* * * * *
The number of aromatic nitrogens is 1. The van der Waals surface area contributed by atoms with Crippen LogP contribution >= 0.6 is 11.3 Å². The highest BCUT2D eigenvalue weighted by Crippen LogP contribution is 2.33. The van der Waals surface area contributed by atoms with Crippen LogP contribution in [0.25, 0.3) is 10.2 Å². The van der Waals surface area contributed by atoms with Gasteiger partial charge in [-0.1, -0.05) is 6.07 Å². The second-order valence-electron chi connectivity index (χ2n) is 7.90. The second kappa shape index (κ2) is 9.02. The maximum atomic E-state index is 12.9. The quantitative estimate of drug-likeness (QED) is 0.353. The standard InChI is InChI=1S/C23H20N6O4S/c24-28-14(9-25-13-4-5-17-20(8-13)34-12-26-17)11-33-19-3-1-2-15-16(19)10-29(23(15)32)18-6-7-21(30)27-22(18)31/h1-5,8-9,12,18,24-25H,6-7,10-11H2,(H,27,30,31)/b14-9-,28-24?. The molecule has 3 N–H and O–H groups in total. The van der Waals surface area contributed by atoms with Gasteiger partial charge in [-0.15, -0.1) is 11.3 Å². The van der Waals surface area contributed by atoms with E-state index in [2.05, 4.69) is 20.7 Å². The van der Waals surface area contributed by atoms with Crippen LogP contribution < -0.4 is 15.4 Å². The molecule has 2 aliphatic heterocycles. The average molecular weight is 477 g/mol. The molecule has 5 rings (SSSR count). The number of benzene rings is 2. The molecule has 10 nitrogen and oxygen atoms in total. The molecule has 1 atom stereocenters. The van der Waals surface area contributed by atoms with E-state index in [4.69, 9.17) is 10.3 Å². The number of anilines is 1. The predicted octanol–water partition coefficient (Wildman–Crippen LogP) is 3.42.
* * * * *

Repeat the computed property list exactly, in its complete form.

The number of aromatic nitrogens is 1. The van der Waals surface area contributed by atoms with Crippen LogP contribution >= 0.6 is 11.3 Å². The highest BCUT2D eigenvalue weighted by Crippen LogP contribution is 2.33. The van der Waals surface area contributed by atoms with Crippen LogP contribution in [0.25, 0.3) is 10.2 Å². The van der Waals surface area contributed by atoms with Gasteiger partial charge in [-0.1, -0.05) is 6.07 Å². The second-order valence-electron chi connectivity index (χ2n) is 7.90. The second kappa shape index (κ2) is 9.02. The maximum atomic E-state index is 12.9. The quantitative estimate of drug-likeness (QED) is 0.353. The standard InChI is InChI=1S/C23H20N6O4S/c24-28-14(9-25-13-4-5-17-20(8-13)34-12-26-17)11-33-19-3-1-2-15-16(19)10-29(23(15)32)18-6-7-21(30)27-22(18)31/h1-5,8-9,12,18,24-25H,6-7,10-11H2,(H,27,30,31)/b14-9-,28-24?. The molecule has 3 N–H and O–H groups in total. The van der Waals surface area contributed by atoms with Gasteiger partial charge in [-0.15, -0.1) is 11.3 Å². The van der Waals surface area contributed by atoms with E-state index in [2.05, 4.69) is 20.7 Å². The van der Waals surface area contributed by atoms with Crippen LogP contribution < -0.4 is 15.4 Å². The molecule has 2 aliphatic heterocycles. The average molecular weight is 477 g/mol. The molecule has 5 rings (SSSR count). The number of benzene rings is 2. The molecule has 10 nitrogen and oxygen atoms in total. The molecule has 1 atom stereocenters. The van der Waals surface area contributed by atoms with E-state index in [4.69, 9.17) is 10.3 Å². The number of anilines is 1. The predicted octanol–water partition coefficient (Wildman–Crippen LogP) is 3.42.